Thursday, February 13, 2014

We will all leave this world very soon



Whether it’s in thirty years, late next week, or later this afternoon, the reality is that we will all die sooner than we’d like. And lurking behind all of our daily concerns, just underneath the anxiety of our immediate embodied experience, hidden in the shadows of our uncompleted projects is this most alive and life-changing reality that we can never fully turn away from. For many are haunted each day by the ghost of their unlived lives.

Knowing that this life is a gift and that you will be returned to love soon, how will you live in this day? Will you allow and make room for your experience and others’? Will you provide an intimate, spacious holding environment, a wild container of kindness in which all of you is held, embraced, and allowed to unfold and be illuminated? Will you turn toward all of you, and open wide to the possibility that even your scariest places are intelligent and pathways of creativity and wisdom? Will you touch your own sadness, another’s grief, a friend’s fear, your own loneliness, a child’s despair?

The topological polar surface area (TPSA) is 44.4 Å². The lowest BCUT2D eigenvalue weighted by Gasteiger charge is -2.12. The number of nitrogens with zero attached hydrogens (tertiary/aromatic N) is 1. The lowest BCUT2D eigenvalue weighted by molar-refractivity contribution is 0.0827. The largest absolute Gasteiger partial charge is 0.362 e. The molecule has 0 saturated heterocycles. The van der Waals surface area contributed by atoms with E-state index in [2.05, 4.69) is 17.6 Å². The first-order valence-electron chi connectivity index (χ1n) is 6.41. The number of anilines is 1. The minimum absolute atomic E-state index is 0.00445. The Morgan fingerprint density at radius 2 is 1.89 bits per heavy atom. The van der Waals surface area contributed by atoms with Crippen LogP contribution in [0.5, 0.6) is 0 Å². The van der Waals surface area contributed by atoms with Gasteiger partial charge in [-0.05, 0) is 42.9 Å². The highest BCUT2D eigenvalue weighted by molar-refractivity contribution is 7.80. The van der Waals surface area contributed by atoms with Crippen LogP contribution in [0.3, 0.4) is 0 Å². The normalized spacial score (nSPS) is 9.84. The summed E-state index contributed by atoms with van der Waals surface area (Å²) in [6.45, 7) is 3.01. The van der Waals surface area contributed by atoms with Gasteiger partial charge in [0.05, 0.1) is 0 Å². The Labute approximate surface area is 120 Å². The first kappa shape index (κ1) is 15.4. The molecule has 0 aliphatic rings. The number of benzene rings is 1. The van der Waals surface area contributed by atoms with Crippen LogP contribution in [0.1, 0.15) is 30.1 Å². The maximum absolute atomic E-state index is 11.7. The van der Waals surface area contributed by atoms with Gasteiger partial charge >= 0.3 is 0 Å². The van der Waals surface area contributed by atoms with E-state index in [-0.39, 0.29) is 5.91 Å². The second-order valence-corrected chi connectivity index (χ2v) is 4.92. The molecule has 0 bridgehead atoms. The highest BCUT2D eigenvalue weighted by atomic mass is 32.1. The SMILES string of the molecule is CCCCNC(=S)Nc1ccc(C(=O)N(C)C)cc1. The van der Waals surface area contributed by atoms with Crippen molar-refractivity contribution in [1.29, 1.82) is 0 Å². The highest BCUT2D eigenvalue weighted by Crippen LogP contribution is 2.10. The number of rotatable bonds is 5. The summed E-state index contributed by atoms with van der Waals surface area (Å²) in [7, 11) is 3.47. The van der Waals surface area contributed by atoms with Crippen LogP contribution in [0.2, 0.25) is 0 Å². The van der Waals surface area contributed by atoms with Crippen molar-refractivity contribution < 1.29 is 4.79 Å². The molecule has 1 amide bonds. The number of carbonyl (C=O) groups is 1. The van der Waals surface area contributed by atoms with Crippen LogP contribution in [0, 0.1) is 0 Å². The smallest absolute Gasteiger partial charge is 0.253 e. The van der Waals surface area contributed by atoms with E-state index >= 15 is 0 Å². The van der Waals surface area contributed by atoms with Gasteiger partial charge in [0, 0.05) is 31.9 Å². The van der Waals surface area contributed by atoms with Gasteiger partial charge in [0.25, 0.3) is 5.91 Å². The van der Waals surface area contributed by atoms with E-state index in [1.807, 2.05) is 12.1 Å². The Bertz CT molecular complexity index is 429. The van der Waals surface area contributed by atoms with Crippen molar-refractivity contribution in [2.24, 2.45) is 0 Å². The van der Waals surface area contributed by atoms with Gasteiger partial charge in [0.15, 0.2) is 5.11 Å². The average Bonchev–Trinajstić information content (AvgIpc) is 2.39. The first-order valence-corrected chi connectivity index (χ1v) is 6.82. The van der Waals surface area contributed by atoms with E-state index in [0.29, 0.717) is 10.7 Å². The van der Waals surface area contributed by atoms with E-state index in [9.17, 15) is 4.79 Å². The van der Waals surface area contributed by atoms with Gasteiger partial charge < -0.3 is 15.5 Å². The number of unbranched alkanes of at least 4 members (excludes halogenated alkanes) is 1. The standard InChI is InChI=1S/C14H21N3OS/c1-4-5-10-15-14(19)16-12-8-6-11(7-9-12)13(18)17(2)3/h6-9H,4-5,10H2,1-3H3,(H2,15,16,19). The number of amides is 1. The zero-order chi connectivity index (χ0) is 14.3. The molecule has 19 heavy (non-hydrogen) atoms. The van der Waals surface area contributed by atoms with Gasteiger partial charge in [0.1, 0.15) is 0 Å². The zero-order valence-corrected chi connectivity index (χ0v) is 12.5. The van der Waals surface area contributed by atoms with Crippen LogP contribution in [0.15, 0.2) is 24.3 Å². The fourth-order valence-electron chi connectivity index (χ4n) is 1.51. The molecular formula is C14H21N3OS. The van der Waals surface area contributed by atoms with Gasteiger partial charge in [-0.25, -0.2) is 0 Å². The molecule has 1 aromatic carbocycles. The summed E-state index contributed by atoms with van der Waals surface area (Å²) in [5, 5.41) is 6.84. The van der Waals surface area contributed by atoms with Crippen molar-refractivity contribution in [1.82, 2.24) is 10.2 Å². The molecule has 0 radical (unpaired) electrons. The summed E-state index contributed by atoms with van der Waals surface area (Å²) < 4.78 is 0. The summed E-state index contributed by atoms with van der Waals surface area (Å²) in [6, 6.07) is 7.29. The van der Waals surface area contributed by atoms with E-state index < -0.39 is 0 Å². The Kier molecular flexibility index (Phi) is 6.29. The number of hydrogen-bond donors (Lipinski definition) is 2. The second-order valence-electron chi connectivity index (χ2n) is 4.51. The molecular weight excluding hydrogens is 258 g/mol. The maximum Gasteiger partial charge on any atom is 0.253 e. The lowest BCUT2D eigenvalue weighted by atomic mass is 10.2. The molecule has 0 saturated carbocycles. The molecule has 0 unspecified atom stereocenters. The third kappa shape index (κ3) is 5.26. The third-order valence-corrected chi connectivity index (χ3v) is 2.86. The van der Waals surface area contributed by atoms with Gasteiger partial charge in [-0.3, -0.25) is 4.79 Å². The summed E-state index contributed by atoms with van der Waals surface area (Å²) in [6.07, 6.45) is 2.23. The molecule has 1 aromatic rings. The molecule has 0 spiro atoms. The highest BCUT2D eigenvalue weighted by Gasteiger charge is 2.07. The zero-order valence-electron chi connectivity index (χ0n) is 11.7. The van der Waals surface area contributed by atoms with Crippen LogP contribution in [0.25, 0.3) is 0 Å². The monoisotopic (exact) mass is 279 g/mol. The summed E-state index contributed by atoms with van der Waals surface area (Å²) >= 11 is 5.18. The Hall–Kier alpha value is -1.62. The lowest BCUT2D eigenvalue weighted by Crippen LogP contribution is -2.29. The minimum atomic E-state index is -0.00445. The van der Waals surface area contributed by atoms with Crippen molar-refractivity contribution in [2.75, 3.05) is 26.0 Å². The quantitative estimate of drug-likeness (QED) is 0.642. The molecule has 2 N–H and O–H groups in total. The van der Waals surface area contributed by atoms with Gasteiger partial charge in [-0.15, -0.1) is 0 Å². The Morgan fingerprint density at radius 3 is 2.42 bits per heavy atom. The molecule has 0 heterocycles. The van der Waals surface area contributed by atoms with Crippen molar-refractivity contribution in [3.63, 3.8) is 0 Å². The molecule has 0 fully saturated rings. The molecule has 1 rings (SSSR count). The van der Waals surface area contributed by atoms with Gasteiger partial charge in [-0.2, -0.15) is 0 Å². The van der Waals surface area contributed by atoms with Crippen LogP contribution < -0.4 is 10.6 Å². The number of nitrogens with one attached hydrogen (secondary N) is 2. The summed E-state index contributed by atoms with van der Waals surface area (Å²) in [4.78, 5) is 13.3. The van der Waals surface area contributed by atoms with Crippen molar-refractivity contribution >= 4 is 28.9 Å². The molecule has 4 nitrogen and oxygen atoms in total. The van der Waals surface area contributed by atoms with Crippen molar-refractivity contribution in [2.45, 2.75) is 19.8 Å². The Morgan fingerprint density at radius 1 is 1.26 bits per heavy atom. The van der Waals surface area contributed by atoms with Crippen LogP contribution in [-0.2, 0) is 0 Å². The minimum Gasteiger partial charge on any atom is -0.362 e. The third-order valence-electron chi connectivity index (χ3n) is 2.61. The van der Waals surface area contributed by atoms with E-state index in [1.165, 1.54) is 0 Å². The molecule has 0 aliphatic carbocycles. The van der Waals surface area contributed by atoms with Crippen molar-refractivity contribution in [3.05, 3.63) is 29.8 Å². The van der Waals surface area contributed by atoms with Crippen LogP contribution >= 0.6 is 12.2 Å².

In those precious last moments of life, it is very unlikely you’ll wonder: “I think I risked too much, I should have played it safer.” You may not find yourself so concerned about whether you completed some mythical spiritual journey or whether you were able to uphold some particular image of yourself as a spiritual person, able to construct all the right “high” states of consciousness, or remain safe and detached as the great "witness" of it all.

Perhaps there will be only one real question that you will be asking as you prepare to leave this sacred human world: “How well did I love in this life?” “How much did I risk to know love?” "How much did I open my heart to myself and others?” “How kind was I to my own and others’ lived experience?”

Let us take pause today and go ahead and explore this, before it is too late. 


Photo: sunrise over Moraine Park in Rocky Mountain National Park, not too far from my home in Colorado, taken by Alex Burke

 

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